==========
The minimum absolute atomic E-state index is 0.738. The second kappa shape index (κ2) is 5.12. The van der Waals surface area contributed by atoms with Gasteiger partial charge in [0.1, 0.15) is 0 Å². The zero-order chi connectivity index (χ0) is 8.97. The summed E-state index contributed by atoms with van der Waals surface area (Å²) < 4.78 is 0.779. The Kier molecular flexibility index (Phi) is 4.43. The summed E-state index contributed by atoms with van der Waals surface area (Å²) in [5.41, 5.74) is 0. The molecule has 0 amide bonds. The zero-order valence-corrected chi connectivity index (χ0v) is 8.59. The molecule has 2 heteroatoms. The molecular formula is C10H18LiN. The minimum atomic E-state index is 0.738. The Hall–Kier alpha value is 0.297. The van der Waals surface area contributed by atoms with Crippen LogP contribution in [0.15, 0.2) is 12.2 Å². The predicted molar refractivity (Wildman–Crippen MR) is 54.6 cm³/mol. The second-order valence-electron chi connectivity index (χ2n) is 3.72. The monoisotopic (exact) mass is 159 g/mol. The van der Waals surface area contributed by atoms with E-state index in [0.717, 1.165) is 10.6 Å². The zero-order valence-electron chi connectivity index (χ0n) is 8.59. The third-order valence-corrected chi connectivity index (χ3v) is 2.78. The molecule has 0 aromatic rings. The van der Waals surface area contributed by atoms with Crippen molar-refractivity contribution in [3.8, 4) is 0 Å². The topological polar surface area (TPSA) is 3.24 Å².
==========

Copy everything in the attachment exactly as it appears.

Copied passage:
The minimum absolute atomic E-state index is 0.738. The second kappa shape index (κ2) is 5.12. The van der Waals surface area contributed by atoms with Gasteiger partial charge in [0.1, 0.15) is 0 Å². The zero-order chi connectivity index (χ0) is 8.97. The summed E-state index contributed by atoms with van der Waals surface area (Å²) < 4.78 is 0.779. The Kier molecular flexibility index (Phi) is 4.43. The summed E-state index contributed by atoms with van der Waals surface area (Å²) in [5.41, 5.74) is 0. The molecule has 0 amide bonds. The zero-order valence-corrected chi connectivity index (χ0v) is 8.59. The molecule has 2 heteroatoms. The molecular formula is C10H18LiN. The minimum atomic E-state index is 0.738. The Hall–Kier alpha value is 0.297. The van der Waals surface area contributed by atoms with Crippen LogP contribution in [0.15, 0.2) is 12.2 Å². The predicted molar refractivity (Wildman–Crippen MR) is 54.6 cm³/mol. The second-order valence-electron chi connectivity index (χ2n) is 3.72. The monoisotopic (exact) mass is 159 g/mol. The van der Waals surface area contributed by atoms with E-state index in [0.717, 1.165) is 10.6 Å². The zero-order valence-electron chi connectivity index (χ0n) is 8.59. The third-order valence-corrected chi connectivity index (χ3v) is 2.78. The molecule has 0 aromatic rings. The van der Waals surface area contributed by atoms with Crippen molar-refractivity contribution in [3.8, 4) is 0 Å². The topological polar surface area (TPSA) is 3.24 Å².